Having a great search engine is extremely important for our app store. We find that users love to search, not only when they know what they are looking for but also to discover content around different themes.
In a very rushed period with lots of things to do in parallel, we found that Algolia offered a high quality solution that perfectly solved our problem and we had a first version working great in less than a day.
We also enjoyed getting their feedbacks and ideas to help us improve our search and we are now using Algolia in our internal tools as well. We strongly recommend them!
We were looking for a better search solution for GrowthHackers.com for a couple months. All the options we looked at were either too complicated to setup, didn't have the features we needed, or were too expensive. Algolia hit the right balance for us. It's super fast and easy to customize, and the documentation and examples for getting started are great. Most importantly though, their support rocks. It's always a pleasure talking with their team.
I'm Antonio, TVShow Time's CEO, a startup that has more than 100k+ active users.
Before Algolia, we were using Elastic Search that was costing a lot (hosted on 2 big EC2 instances) and with results that weren't that relevant.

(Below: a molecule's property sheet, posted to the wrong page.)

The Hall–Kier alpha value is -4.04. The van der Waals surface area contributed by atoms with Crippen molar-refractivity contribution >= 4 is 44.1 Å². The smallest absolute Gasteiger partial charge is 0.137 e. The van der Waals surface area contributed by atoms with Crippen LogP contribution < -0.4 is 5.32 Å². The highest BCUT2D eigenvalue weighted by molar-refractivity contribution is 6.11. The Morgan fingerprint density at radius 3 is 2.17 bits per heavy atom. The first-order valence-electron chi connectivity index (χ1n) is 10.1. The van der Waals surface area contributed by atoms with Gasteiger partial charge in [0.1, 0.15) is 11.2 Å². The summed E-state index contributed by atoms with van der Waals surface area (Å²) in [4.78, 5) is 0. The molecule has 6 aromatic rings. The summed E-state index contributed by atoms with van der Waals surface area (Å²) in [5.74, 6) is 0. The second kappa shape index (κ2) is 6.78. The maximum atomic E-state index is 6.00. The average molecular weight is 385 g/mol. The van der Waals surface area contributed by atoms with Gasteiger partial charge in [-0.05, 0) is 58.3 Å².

Then we switched to Algolia, in 1 hour. We were blown away by how easy the integration was for such a good relevance in results and high performance.
We tried a lot of services at Socialcam to handle our massive user base. All of them couldn't handle that number of users.
Algolia handles it without any problem but on top of that, it does it at full speed: we get results back in under a few milliseconds. Last but not least, it does it with error handling, which is great as typos are very frequent on mobile...
Elasticsearch is the engine that powers search on the site. From a high level perspective, it’s a Lucene wrapper that exposes Lucene’s features via a RESTful API. It handles the distribution of data and simplifies scaling, among other things.
Given that we are on AWS, we use an AWS cloud plugin for Elasticsearch that makes it easy to work in the cloud. It allows us to add nodes without much hassle. It will take care of figuring out if a new node has joined the cluster, and, if so, Elasticsearch will proceed to move data to that new node. It works the same way when a node goes down. It will remove that node based on the AWS cluster configuration.